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The BBC's Greg Barrow in Maputo
"It's a mercy mission"
 real 28k

Foreign Minister Leonardo Simao
"This will have a tremendous impact on our economy"
 real 28k

The BBC's Clive Myrie in Maputo
"Some 300,000 people are in need of urgent humanitarian assistance"
 real 28k

Thursday, 24 February, 2000, 11:12 GMT
Appeal for Mozambique aid

Boy at maleria test
A boy waits for his turn to be tested for malaria

The Mozambique Government and international agencies have launched urgent appeals for help as the country reels in the wake of a cyclone and two weeks of flooding.

The cost of the relief operation has escalated rapidly, and the United Nations now says it needs more than $13m for food, medical supplies and plastic sheeting for people worst affected by the flooding.

A boy unloads aid delivered by the French Air Force A boy unloads aid delivered by the French Air Force
The UN planned to divide the money raised among five agencies, from the World Health Organisation to the World Food Programme.

And the government is asking for $63.5m for aid in rebuilding vital infrastructure destroyed by the flooding.

"The necessities of Mozambique go beyond the mandate of the UN agencies," said Foreign Minister Leonardo Simao.

"The main road of the country has been cut off in two parts. That means that the economy of the country cannot function if this road is not repaired immediately."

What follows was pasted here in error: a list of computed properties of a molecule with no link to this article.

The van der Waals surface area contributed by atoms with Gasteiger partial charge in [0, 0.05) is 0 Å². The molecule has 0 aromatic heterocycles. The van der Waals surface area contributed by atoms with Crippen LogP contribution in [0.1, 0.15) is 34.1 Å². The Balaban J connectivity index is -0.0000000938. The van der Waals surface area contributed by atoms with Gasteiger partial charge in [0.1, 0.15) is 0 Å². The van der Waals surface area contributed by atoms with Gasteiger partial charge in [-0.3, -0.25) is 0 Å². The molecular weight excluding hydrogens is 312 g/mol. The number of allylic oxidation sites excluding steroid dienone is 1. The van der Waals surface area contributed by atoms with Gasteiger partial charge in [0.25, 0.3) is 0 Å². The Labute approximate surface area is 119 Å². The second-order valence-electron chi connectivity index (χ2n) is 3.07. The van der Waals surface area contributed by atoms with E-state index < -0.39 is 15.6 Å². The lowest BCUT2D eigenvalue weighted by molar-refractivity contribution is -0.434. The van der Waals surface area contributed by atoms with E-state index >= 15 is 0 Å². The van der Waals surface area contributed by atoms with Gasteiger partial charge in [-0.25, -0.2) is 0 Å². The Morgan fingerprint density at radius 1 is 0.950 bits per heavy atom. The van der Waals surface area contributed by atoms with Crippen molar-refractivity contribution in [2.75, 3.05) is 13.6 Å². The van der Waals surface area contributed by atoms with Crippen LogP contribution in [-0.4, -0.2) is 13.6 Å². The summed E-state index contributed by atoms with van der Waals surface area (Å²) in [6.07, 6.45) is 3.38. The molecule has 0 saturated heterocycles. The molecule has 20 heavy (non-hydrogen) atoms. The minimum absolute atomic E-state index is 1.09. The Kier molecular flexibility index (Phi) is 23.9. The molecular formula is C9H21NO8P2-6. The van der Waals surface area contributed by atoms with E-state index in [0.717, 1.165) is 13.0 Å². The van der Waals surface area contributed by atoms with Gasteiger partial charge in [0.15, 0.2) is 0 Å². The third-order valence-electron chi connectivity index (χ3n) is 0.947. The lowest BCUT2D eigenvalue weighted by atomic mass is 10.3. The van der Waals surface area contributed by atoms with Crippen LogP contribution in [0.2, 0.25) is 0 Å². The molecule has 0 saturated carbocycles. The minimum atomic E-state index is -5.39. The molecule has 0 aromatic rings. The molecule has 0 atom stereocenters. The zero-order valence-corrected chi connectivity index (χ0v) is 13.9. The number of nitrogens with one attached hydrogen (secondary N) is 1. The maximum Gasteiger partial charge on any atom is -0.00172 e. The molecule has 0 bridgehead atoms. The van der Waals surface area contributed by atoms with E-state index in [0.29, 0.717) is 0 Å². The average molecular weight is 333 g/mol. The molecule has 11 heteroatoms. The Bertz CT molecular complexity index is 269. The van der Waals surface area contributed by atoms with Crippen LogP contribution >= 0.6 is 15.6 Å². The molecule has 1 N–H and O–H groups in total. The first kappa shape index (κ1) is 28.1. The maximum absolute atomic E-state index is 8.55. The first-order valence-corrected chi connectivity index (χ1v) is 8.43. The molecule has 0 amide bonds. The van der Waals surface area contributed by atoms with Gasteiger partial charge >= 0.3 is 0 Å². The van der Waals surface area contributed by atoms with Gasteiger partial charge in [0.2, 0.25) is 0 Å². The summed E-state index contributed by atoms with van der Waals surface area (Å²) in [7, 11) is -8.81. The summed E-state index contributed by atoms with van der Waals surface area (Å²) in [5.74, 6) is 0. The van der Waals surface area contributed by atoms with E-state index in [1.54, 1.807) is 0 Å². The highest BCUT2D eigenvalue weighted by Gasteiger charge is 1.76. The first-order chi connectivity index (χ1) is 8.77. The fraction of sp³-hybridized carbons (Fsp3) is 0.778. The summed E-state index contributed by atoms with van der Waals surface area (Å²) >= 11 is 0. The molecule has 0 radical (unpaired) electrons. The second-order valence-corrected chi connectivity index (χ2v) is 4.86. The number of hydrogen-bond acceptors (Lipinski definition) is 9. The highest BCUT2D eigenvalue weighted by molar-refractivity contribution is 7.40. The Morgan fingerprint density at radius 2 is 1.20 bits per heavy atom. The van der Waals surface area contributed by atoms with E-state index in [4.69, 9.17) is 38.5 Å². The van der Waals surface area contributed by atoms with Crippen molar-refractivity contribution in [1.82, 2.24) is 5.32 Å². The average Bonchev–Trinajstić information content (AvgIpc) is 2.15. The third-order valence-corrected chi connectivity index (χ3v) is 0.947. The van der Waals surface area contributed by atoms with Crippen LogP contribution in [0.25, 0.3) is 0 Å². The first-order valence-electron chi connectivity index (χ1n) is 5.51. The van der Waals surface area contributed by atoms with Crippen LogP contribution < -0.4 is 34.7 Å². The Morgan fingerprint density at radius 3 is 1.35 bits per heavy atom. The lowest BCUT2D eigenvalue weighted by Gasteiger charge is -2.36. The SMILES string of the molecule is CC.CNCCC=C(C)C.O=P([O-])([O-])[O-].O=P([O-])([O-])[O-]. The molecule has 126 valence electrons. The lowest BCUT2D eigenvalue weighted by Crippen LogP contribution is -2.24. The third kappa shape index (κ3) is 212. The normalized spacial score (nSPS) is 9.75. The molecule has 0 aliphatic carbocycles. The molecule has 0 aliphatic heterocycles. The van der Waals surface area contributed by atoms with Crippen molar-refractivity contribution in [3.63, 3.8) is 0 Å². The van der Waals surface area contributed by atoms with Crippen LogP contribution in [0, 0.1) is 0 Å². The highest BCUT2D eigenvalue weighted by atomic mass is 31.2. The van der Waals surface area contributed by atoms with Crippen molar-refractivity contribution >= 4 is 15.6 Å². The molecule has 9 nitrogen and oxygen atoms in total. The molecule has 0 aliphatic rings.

The French and South African military have begun distributing food and medical aid to people, and the United States has sent disaster experts to the stricken country.

Heavy rainfall in the rest of Southern Africa is threatening to bring more water into Mozambique, already badly hit by severe flooding and a tropical cyclone.

Large parts of the country remain under water, and reports say the situation is being made worse by the swollen rivers flowing in from neighbouring countries.

A BBC correspondent in the capital, Maputo, says Mozambique has become a flood plain for the whole region.

Desperate straits

Also, strong winds and rain from another tropical storm have begun battering the northern part of Mozambique, following the damage caused by Cyclone Eline.

Eline hit the coast near the city of Beira on Tuesday. Winds of up to 260kph (160mph) knocked out power supplies, tore off corrugated-iron roofs from houses, and uprooted coconut palms and telegraph poles.

Some 300,000 people are in urgent need of humanitarian aid. At least 150 people have died since the rains started in January, and more than 800,000 people have been affected.

women Women wade through flood waters
Aid workers say the devastation is far worse than anything Mozambique suffered during its 16 years of civil war.

Most of the country's farm land is under water, as are many homes. The floods washed away large stretches of road and many bridges.

Cases of cholera, a water-borne disease, are on the rise, while malaria and meningitis also threaten the population.

The UN said families living in the Limpopo Valley had no food and little clean water and that outbreaks of dysentery were rife.

The floods and Cyclone Eline have also affected parts of South Africa, Swaziland, Zimbabwe and Botswana.

A Zimbabwean minister said there was an urgent need for tents, food and medicine in the east after villages were left without electricity and homes were destroyed.

Botswana's president has put the country on full alert, for further storms expected to arrive on Thursday or Friday, worsening flooding in the country still struggling to come to grips with heavy rains last week.

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See also:
23 Feb 00 |  Africa
Mozambique: Worst still to come
22 Feb 00 |  Africa
Fears rise for homeless villagers
11 Feb 00 |  Africa
Africa's flood misery
21 Feb 00 |  Africa
Mozambique's floods: In pictures

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